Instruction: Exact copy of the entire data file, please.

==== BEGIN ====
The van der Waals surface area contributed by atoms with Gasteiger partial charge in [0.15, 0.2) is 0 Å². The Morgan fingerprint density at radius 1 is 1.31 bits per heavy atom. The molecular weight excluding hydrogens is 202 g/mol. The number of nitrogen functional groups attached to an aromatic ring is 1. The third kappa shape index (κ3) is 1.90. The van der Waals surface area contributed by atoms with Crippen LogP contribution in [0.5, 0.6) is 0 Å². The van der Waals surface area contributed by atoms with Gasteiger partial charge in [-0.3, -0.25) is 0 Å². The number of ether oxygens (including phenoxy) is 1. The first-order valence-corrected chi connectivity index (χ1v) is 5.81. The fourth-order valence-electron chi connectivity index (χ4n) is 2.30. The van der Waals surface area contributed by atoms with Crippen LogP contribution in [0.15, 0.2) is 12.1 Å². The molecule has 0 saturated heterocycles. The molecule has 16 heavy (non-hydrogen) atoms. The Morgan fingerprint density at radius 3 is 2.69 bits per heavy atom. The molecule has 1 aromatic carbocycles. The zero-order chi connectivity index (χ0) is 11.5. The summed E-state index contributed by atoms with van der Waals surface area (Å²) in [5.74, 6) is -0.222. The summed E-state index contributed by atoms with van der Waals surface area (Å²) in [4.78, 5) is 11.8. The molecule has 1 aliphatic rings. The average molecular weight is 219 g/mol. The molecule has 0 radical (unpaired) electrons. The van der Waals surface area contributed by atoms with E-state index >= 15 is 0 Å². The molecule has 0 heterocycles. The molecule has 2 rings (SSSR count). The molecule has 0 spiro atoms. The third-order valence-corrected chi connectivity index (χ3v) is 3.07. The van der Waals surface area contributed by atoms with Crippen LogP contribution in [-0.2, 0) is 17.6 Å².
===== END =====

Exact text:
The van der Waals surface area contributed by atoms with Gasteiger partial charge in [0.15, 0.2) is 0 Å². The Morgan fingerprint density at radius 1 is 1.31 bits per heavy atom. The molecular weight excluding hydrogens is 202 g/mol. The number of nitrogen functional groups attached to an aromatic ring is 1. The third kappa shape index (κ3) is 1.90. The van der Waals surface area contributed by atoms with Crippen LogP contribution in [0.5, 0.6) is 0 Å². The van der Waals surface area contributed by atoms with Gasteiger partial charge in [-0.3, -0.25) is 0 Å². The number of ether oxygens (including phenoxy) is 1. The first-order valence-corrected chi connectivity index (χ1v) is 5.81. The fourth-order valence-electron chi connectivity index (χ4n) is 2.30. The van der Waals surface area contributed by atoms with Crippen LogP contribution in [0.15, 0.2) is 12.1 Å². The molecule has 0 saturated heterocycles. The molecule has 16 heavy (non-hydrogen) atoms. The Morgan fingerprint density at radius 3 is 2.69 bits per heavy atom. The molecule has 1 aromatic carbocycles. The zero-order chi connectivity index (χ0) is 11.5. The summed E-state index contributed by atoms with van der Waals surface area (Å²) in [5.74, 6) is -0.222. The summed E-state index contributed by atoms with van der Waals surface area (Å²) in [4.78, 5) is 11.8. The molecule has 1 aliphatic rings. The average molecular weight is 219 g/mol. The molecule has 0 radical (unpaired) electrons. The van der Waals surface area contributed by atoms with E-state index >= 15 is 0 Å². The molecule has 0 heterocycles. The molecule has 2 rings (SSSR count). The molecule has 0 spiro atoms. The third-order valence-corrected chi connectivity index (χ3v) is 3.07. The van der Waals surface area contributed by atoms with Crippen LogP contribution in [-0.2, 0) is 17.6 Å².